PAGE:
In FIG. 4, it can be seen that the resilient member layer 64 is secured to the interior surface of the upper 52 of shoe 50. The resilient member layer 64 will also extend over the interior surface of the sole 54 of shoe 50. The packing layer 66 will extend around the interior of the resilient member layer 64. The packing material layer 66 resides against the surface of the human foot 62. Resilient pad 68 is affixed to an interior surface of the packing 66 and will reside against the sole of the human foot 62. Ankle portion 70 can be the interior lining of the embodiment of the present invention shown in FIG. 4 extending outwardly of the interior of the shoe 50 or it can be a separate sock element which is placed over the human foot and placed on the interior of the shoe 50.

The foregoing disclosure and description of the invention is illustrative and explanatory thereof. Various changes in the details of the illustrated construction can be made within the scope of the appended claims without departing from the true spirit of the invention. The present invention should only be limited by the following claims and their legal equivalents.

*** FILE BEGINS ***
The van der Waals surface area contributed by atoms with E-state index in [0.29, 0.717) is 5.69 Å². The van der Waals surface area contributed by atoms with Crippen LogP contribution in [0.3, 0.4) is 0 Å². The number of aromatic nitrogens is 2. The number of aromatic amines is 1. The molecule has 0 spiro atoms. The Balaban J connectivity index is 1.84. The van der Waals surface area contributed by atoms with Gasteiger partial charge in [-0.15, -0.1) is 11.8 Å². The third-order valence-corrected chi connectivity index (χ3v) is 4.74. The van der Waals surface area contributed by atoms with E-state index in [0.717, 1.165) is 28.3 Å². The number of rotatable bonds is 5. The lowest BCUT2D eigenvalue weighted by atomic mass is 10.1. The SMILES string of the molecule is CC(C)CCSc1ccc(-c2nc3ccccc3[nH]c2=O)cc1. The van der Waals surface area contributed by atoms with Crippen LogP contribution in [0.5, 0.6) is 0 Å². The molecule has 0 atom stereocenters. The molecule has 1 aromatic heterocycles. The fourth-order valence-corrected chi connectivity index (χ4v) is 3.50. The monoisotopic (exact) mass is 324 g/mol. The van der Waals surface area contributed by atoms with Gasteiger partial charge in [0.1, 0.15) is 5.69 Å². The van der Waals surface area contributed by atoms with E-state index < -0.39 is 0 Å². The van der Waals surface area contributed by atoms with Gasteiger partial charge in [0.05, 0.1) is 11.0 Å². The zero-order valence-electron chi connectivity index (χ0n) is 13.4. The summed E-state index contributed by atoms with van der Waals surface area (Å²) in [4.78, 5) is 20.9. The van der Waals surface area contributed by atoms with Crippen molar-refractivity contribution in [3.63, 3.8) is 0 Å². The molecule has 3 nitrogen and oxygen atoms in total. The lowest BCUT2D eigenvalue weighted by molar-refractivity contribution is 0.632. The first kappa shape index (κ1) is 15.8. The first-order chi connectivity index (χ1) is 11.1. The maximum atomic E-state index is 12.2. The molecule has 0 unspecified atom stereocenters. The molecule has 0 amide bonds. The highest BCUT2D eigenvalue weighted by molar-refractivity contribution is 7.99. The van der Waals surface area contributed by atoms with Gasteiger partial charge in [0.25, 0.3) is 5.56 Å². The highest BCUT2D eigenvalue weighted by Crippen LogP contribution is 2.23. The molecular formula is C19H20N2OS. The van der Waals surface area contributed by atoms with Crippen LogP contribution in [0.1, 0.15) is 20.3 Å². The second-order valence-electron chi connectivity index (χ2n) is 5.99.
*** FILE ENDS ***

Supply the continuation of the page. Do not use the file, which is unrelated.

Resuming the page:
Patent Citations
Cited PatentFiling datePublication dateApplicantTitle
US3760056 *Sep 23, 1970Sep 18, 1973Bogert RMethod for custom fitting an inflatable bladder to a wearer{3 s foot
US4194249 *Feb 14, 1979Mar 25, 1980Thorneburg Hosiery Co., Inc.Jogging and running athletic sock
US5042175 *Jan 30, 1990Aug 27, 1991Samuel RonenUser-specific shoe sole coil spring system and method
US5067257 *Oct 18, 1990Nov 26, 1991Sven CoomerInjection fitted boot liner
US5329640 *Apr 14, 1993Jul 19, 1994Hourigan James TCushioned sock
US5392534 *Jan 29, 1993Feb 28, 1995Grim; Tracy E.Vacuum formed conformable shoe